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Jesse W. Wilson, Lejla Vajzovic, Francisco E. Robles, Thomas J. Cummings, Prithvi Mruthyunjaya, Warren S. Warren; Imaging Microscopic Pigment Chemistry in Conjunctival Melanocytic Lesions Using Pump-Probe Laser Microscopy. Invest. Ophthalmol. Vis. Sci. 2013;54(10):6867-6876. doi: 10.1167/iovs.13-12432.
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© ARVO (1962-2015); The Authors (2016-present)
To report the application of a novel imaging technique, pump-probe microscopy, to analyze patterns of pigment chemistry of conjunctival melanocytic lesion biopsies.
Histopathologic specimens of eight previously excised conjunctival melanocytic lesions were analyzed with pump-probe microscopy. The technique uses a laser scanning microscope with a two-color pulsed laser source to distinguish hemoglobin, eumelanin, and pheomelanin pigment based on differences in transient excited state and ground state photodynamics. The pump-probe signatures of conjunctival melanins were compared with cutaneous melanins. The distributions of hemoglobin, eumelanin, and pheomelanin were analyzed, and pump-probe images were correlated with adjacent hematoxylin and eosin (H&E)-stained sections.
The pump-probe signatures of conjunctival melanins are similar, but not identical to cutaneous melanins. In addition, there are qualitative and quantitative differences in the structure and pigment chemistry of conjunctival benign nevi, primary acquired melanosis of the conjunctiva (PAM), and conjunctival melanomas. The pump-probe images correlated well with histopathologic features observed in the adjacent H&E-stained sections, and provided a label-free means of discerning conjunctival anatomic features and pathologic benign or malignant tissue.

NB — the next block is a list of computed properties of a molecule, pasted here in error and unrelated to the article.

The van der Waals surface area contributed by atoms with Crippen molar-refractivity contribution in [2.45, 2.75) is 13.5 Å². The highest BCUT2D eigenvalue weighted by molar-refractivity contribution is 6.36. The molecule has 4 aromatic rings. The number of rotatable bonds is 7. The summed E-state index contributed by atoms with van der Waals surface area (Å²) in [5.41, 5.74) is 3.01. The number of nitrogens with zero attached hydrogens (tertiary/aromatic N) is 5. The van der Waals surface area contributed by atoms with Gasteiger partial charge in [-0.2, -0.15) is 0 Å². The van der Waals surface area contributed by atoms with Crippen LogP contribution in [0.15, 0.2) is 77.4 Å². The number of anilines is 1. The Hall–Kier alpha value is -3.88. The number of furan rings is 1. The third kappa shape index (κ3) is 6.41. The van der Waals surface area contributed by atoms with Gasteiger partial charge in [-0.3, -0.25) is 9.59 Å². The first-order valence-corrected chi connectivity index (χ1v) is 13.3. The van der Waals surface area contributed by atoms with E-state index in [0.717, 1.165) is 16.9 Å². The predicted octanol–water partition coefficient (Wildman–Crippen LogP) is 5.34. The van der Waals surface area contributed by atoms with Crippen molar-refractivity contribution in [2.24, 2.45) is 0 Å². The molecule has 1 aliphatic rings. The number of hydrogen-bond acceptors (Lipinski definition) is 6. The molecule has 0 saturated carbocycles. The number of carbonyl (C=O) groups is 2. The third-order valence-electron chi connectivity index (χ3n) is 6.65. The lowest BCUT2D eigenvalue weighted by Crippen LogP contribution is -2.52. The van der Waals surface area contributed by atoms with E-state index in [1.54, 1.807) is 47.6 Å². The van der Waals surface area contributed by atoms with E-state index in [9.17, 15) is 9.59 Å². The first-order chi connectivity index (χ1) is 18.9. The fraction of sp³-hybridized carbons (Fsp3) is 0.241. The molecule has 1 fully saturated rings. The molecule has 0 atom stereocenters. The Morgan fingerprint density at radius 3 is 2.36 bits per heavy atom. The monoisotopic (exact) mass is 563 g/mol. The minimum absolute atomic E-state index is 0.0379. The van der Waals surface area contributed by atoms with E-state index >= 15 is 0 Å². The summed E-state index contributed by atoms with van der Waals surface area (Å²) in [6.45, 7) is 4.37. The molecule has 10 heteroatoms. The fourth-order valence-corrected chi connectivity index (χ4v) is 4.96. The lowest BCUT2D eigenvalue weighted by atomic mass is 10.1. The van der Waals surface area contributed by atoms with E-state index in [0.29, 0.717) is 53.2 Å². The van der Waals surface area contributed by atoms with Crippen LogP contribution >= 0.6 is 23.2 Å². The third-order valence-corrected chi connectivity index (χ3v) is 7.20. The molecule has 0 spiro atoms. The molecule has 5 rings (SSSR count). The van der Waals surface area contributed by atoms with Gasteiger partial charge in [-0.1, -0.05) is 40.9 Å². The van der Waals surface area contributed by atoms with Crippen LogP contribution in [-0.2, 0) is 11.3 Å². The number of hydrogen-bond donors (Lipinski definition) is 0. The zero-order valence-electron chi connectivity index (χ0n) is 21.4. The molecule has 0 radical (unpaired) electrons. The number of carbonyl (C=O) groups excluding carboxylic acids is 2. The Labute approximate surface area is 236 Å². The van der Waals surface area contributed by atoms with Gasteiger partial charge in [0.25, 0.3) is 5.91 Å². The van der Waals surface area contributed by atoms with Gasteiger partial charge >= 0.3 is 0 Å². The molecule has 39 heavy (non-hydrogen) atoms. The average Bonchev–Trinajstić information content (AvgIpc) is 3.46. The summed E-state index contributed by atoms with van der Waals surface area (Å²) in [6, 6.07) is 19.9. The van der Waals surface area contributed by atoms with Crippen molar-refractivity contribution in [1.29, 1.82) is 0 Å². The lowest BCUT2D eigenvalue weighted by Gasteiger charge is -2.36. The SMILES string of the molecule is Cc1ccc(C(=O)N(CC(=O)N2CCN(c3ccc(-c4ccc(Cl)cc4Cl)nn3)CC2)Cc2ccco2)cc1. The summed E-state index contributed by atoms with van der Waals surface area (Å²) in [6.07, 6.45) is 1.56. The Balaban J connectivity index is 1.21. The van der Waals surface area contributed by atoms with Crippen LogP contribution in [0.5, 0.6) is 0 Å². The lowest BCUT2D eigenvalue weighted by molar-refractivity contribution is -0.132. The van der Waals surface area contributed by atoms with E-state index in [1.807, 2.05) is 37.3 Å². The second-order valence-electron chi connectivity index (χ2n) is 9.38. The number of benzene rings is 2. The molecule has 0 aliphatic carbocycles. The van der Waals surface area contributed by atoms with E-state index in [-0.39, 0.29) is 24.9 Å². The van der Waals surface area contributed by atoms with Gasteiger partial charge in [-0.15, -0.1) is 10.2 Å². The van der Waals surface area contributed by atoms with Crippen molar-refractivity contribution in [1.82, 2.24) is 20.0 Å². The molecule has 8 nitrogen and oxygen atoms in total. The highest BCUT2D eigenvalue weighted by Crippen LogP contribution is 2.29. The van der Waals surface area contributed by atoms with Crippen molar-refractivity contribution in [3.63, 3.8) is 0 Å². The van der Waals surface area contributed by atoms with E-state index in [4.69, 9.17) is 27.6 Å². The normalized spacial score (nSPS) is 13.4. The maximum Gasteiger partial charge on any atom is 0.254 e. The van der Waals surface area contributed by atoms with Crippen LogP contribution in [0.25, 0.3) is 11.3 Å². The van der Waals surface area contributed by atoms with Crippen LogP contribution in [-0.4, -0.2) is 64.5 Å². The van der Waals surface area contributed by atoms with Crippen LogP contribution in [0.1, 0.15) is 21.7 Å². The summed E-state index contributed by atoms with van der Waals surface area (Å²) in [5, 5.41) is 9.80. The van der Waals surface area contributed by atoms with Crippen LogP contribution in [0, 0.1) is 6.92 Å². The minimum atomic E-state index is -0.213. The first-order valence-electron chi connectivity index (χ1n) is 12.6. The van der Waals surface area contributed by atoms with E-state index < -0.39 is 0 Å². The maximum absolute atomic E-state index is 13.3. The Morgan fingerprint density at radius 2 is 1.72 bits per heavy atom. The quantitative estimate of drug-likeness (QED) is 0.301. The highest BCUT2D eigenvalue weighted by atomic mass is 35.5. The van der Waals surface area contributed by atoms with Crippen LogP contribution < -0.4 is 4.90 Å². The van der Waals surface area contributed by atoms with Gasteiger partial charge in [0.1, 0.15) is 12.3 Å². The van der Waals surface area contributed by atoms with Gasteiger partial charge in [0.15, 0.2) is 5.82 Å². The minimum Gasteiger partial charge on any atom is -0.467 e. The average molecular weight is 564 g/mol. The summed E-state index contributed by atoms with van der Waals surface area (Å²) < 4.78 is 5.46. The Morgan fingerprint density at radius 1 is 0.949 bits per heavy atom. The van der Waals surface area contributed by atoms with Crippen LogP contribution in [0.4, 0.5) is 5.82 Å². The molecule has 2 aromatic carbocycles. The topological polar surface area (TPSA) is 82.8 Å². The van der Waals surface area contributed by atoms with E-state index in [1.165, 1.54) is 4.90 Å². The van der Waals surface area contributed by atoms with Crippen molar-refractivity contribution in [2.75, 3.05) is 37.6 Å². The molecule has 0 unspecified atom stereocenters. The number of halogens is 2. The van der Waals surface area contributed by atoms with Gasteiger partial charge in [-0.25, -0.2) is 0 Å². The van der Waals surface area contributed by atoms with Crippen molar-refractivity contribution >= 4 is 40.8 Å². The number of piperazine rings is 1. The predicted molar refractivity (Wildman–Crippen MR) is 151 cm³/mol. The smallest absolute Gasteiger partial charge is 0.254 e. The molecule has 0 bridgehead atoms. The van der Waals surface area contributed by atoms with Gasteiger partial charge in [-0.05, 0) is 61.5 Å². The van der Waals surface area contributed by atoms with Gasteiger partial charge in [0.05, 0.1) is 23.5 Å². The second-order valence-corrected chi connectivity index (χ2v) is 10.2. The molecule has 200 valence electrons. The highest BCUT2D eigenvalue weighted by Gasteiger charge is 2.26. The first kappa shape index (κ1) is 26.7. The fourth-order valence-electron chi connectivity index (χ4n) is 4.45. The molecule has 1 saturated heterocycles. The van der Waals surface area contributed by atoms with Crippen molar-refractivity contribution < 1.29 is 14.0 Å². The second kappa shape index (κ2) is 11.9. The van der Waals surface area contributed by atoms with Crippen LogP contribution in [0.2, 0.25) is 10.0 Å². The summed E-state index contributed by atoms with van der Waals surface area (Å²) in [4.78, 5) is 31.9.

Pump-probe laser microscopy shows promise as an adjuvant diagnostic tool in evaluation of ocular melanocytic lesions based on morphologic correlation with the histopathology results and pigment chemistry. This initial study suggests systematic differences in pigmentation patterns among conjunctival benign nevi, primary acquired melanosis, and melanomas. In addition, pump-probe microscopy has the potential for use as a noninvasive “in vivo” optical biopsy technique to aid clinical and surgical management of conjunctival melanocytic lesions.
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